Ice-breaker: Tell me a story…..

Dear Teachers,

So I decided to start writing a short blog post each day outlining a micro lesson plan as it is the start of the new academic year and all that. I put a shout out to members of {Seahorse English} Barcelona, my facebook development group for ELT teachers and people seemed to like the idea, so here goes! More blogs on other ELT-related topics to follow can be found on the blog. As many of you already know I am a keen storyteller, in and out of the classroom, so it makes sense to start with a lesson plan based on stories. Students, understandably, love talking about their lives, their loves and their own histories so what better place to start the year than with the linguistic and social focus on them. 

I am quite nervous about this new foray into the wilds of publishing lesson plans so please be patient and gentle with me! If you don´t like them, feel free to give (constructive!) feedback and if you do, then great!

And why not follow this blog on WordPress to get more stories, blogs, serious articles and lesson plans connected to the murky world that is ELT and teacher training in ELT.

Thanks and have a great year! 🙂



Lesson Plan / activity Plan

Tell me a story, tell me your story. 

1. Group / Class – This can work with a new group or even an established group.

2. Levels- suitable for any level which has already studied past tenses and questions using past tenses. (more or less B1+)

3. Materials- Cut up small (quarter of an A4-size piece of paper, more or less) squares of paper – x2 per student- one has TRUE written on and one has FALSE. Can be fancy and laminated etc or done just before the class, it´s up to you.

4. Language/ functional language/ grammar/ lexical/ pronunciation aims

Practise past tenses, practising questions about the past, see what past tenses students know, allow emergent language of past tenses to be “uncovered” (Thornbury)

5. Type of activity –

Stories, target obligatory language, conversation, practising questions about the past, auxiliary /non-auxiliary verb use, emergent language.

6. Skills areas:- Speaking. listening, writing (planning notes) and reading (any notes and the TRUE/ FALSE paper sign)

7. Any other information needed


Rules – the story should be in the past and it should be no more than 3-5 minutes long, depending on the class, the group dynamic, size etc etc. 

Firstly, the teacher tells the students that they are going to hear a story told by them and that they will be invited to ask the teacher questions at the end in order to work out if the story is TRUE or FALSE The teacher then models the activity by telling their own story. The teacher tells a story from their past in 3-5 minutes. Students then ask questions  individually to see if they can guess if the story is TRUE or FALSE. They can do this in pairs if the teacher feels this would be better for their group. The student then holds up the FALSE sheet of paper or the TRUE one. The teacher then says whether it is TRUE or FALSE etc after all students have guessed.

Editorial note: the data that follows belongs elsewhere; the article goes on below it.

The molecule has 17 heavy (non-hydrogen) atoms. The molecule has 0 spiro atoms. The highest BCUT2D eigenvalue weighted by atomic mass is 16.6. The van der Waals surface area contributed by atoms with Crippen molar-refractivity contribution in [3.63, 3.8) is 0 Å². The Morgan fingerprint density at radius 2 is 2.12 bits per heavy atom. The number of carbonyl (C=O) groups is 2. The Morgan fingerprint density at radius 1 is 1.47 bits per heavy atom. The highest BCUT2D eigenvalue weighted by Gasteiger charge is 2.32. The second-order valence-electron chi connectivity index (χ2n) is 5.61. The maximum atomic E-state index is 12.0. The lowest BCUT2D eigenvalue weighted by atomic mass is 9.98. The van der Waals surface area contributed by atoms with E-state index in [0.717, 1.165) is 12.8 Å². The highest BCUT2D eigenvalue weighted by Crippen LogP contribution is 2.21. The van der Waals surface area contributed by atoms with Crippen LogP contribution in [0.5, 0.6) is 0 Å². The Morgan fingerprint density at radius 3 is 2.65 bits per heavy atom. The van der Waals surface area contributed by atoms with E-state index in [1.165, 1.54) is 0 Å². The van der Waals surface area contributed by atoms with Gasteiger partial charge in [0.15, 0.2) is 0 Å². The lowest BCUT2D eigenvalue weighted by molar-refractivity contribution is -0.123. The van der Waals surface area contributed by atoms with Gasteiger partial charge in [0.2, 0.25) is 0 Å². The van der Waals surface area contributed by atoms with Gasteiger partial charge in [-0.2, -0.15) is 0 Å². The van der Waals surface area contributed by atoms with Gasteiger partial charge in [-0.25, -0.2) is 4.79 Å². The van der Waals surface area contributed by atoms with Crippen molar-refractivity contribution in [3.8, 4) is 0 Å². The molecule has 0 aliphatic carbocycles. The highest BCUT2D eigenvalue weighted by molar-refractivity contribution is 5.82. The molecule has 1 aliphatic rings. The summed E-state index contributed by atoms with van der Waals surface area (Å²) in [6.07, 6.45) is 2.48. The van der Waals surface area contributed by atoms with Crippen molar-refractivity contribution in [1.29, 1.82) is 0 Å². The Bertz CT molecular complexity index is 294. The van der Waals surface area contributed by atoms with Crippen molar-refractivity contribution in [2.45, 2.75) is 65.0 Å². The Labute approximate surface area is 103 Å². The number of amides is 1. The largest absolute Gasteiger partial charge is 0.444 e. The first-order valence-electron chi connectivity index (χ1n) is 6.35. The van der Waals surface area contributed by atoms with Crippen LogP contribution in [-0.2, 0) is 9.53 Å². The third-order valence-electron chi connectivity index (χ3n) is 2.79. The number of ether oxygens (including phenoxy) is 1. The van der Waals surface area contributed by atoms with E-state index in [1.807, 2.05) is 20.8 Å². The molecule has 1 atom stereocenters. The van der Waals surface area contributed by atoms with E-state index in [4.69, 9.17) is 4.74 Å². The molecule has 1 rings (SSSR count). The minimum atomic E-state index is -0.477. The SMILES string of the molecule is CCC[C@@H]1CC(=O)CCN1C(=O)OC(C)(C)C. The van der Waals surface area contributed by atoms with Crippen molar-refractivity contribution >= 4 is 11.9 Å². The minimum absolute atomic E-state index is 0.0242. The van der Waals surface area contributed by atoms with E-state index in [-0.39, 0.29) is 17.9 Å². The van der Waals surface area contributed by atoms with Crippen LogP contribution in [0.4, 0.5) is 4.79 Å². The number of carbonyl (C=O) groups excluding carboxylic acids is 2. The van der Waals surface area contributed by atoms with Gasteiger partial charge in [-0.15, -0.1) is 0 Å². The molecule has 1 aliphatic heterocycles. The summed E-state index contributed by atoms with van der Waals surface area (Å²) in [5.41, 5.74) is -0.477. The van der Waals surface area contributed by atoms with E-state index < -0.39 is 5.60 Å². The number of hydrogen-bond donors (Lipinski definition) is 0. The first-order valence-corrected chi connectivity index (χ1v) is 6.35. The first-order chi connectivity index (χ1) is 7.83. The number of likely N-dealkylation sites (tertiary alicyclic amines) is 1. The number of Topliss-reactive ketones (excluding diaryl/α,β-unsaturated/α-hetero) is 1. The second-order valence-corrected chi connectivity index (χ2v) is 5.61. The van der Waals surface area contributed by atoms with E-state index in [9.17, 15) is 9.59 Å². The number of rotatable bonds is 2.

Students (individually or in pairs) then plan and write notes (if wanted) on what story they will share etc. They then share their story / stories with the group and the other students ask questions to work out if TRUE/FALSE etc using target language of questions in the past etc.

Advantages of this Lesson plan/ activity 

Language: Gets students to practise the all-too-difficult questions using past tenses. Allows the teacher to assess knowledge of past tenses use and questions in the past. Target obligatory language activity. Can be used with a wide variety of levels. Critical thinking engaged due to the guessing component. It is a great intro into the next part of the lesson which can be on teaching/ revisiting the past tenses and question forms.

Group dynamic: Great for getting students talking about their stories and lives and getting to know each other. Humour. Relaxed lesson in which teacher can help students less or more depending on level. engagement etc. “Fun”.

Disadvantages of this Lesson plan/ activity 

Very very rarely this lesson plan does not work as well as it could because:-

The students don´t want to tell stories, their stories, feel shy, feel under pressure etc. The students don´t feel they have any imagination etc.

Possible solution: Change up the lesson. Just tell a story yourself, as a teacher and get  them to guess yours only – they are still practising questions in the past etc. Then move on to do grammar on this area or another activity etc. Help students to develop their imagination /Story-telling skills by offering them assistance with the activity. Not every single  student has to share their story if they really don´t want to- use your discretion.

The teacher needs to be upbeat and “into” telling the story so get ready for your audience!

It´s a great lesson and students often enjoy the mystery element and the planning part. And it´s a great way to work together as a group and get a group dynamic going. Can be adapted to other target language as stories are open to all types of language learning.  Above all, enjoy!



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